Going to university is often thought of as the gold standard of academic success and a rite of passage for many young people, but some are breaking with tradition and taking up degree apprenticeships instead.
When 19-year-old Radhika Parmar finishes her four-and-a-half-year course she will be awarded a BSc Hons Degree in Digital and Technology Solutions. But unlike most students, Parmar will not start her working life burdened by the debt of tuition fees and will not have to search for a job.
Parmar has just completed the first year of a degree apprenticeship at IT consultancy Capgemini. She works full-time at the company as an applications consultant, gaining on-the-job training and earning a salary while also studying for a degree. There are no tuition fees to pay as the government covers two-thirds of the costs, while the employer pays a third.
Introduced by the government in 2015, most degree apprenticeships are in areas such as engineering and technology. Apprentices earn an average starting salary of £17,511, rising to £24,652 when the apprenticeship is finished.
Although Parmar applied to study computer science at university, she soon made it her plan B after hearing about the degree apprenticeship.
“Everything I’ll learn during my degree I’ll be putting into practice in my job. Whereas if I’d gone to university, I’d just be learning lots of things, but it wouldn’t necessarily mean that I’d be able to implement them into my day-to-day job,” she says.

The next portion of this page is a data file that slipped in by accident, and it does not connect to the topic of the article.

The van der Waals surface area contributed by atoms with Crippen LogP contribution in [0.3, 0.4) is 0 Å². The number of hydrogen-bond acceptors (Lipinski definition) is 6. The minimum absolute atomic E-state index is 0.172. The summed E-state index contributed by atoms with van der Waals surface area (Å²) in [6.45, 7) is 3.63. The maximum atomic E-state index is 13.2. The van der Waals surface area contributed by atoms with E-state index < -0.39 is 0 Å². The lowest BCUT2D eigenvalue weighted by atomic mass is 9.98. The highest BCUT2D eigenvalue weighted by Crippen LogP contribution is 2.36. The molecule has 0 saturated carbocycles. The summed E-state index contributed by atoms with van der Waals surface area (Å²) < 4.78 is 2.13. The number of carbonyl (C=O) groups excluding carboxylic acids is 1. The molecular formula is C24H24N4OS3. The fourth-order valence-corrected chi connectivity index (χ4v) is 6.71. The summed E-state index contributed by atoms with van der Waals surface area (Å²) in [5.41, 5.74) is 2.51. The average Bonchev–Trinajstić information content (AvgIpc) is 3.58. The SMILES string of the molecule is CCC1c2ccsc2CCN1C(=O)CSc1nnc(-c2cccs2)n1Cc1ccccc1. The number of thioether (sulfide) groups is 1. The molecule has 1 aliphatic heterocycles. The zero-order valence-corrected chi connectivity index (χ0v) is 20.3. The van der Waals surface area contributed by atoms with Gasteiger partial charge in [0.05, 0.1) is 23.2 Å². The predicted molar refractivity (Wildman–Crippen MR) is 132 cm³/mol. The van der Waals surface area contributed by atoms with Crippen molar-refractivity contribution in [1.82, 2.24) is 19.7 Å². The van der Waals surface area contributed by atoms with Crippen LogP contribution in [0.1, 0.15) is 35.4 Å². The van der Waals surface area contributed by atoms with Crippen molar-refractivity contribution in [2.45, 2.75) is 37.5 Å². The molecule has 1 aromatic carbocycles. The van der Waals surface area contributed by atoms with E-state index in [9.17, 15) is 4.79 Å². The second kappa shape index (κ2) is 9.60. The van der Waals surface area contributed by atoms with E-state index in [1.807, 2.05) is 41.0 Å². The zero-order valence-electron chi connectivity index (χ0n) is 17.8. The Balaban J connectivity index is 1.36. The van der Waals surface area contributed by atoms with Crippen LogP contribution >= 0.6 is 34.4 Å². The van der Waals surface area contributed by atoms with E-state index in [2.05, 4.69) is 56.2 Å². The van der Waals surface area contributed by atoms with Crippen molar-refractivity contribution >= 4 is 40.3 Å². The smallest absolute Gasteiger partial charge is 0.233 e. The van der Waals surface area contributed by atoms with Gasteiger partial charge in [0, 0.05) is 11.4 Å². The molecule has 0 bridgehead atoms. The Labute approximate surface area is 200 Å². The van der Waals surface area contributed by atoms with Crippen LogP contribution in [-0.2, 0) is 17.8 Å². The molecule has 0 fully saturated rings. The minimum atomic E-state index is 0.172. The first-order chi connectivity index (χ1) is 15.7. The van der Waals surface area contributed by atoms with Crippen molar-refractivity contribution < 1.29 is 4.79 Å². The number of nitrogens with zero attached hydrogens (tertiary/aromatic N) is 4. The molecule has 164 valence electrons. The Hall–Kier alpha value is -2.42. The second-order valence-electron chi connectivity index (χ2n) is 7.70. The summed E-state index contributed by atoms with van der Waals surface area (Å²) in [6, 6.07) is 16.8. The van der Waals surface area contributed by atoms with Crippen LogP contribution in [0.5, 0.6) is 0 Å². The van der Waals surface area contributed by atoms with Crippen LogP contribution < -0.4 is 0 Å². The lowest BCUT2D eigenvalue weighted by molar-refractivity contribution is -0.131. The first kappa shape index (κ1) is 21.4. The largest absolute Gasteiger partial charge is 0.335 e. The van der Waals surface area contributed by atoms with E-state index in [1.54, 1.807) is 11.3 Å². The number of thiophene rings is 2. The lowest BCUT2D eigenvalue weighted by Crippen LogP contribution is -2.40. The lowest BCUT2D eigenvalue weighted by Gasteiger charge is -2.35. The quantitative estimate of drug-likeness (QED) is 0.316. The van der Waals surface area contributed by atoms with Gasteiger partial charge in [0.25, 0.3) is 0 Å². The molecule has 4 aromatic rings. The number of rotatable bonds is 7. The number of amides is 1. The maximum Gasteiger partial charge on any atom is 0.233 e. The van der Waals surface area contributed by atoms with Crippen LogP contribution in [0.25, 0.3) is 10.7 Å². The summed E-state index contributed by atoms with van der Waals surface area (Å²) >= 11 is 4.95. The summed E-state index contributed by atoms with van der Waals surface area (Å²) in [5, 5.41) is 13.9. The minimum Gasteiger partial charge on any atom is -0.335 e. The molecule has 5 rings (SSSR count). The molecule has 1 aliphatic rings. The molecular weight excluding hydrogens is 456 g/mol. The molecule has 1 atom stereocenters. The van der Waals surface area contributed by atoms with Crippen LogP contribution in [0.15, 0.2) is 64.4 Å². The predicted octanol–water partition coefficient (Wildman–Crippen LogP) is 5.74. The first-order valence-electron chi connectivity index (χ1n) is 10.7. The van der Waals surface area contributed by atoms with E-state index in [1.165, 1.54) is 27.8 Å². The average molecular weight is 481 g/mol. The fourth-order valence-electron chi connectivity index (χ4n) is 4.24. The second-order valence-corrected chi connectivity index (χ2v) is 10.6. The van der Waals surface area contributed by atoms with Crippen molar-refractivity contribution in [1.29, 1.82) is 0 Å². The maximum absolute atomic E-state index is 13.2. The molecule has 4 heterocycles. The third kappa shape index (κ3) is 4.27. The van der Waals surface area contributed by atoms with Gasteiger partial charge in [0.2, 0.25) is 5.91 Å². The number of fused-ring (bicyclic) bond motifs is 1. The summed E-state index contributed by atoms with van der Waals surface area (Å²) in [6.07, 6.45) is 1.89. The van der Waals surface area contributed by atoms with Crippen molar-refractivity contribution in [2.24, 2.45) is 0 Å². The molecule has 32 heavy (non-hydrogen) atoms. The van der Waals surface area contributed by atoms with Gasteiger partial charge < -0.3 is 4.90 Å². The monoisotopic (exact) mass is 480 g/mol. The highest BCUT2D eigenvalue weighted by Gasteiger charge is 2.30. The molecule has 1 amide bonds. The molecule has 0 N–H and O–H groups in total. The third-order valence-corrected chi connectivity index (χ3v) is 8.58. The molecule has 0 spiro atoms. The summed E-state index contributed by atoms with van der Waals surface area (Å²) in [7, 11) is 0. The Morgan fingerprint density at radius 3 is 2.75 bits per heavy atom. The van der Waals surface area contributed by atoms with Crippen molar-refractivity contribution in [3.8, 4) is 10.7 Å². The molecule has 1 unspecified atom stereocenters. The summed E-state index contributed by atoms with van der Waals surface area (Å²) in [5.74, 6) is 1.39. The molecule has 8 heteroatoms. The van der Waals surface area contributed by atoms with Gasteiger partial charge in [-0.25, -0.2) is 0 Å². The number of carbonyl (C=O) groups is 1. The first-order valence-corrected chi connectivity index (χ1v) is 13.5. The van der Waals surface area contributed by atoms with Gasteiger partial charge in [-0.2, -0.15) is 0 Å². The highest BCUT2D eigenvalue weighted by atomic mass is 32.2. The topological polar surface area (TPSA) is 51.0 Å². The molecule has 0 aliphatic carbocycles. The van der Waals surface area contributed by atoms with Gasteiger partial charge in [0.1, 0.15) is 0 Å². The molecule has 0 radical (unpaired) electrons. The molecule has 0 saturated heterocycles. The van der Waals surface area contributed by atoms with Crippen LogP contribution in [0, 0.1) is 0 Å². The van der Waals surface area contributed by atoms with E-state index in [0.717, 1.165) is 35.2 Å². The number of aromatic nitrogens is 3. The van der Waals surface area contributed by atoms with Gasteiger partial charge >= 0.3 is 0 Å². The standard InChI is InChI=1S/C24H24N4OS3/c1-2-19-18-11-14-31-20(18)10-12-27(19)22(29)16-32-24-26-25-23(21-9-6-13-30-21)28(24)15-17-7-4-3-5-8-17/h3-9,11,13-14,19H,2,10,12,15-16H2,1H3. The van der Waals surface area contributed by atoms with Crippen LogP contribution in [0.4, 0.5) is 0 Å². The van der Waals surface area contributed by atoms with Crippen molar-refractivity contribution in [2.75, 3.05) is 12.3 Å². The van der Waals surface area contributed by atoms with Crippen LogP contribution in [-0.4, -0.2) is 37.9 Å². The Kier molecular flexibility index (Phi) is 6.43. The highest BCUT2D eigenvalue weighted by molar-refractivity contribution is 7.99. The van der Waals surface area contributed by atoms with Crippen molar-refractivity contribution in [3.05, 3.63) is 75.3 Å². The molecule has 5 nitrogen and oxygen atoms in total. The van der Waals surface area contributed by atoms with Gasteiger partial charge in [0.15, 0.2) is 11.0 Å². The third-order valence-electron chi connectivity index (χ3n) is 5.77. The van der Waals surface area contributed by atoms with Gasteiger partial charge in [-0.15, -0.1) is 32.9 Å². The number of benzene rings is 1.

Parmar’s school was supportive of her decision, but not all are so encouraging.
Twenty-two-year-old Amber Westmoreland is half-way through a tax accounting apprenticeship with Ernst & Young. Working as an assistant tax adviser, by the end of her five-year course she will qualify as an ACA chartered accountant and a CTA-chartered tax adviser.
Her sixth-form college, however, was far from happy about her decision not to go to university.
“It wasn’t until I had the job they asked me to go back and do a talk at college and then while I was there they were still trying to push the degree route rather than the apprenticeship,” says Westmoreland.
Though she will not have a degree, the qualifications she will gain are those that any graduate has to acquire in order to become an accountant.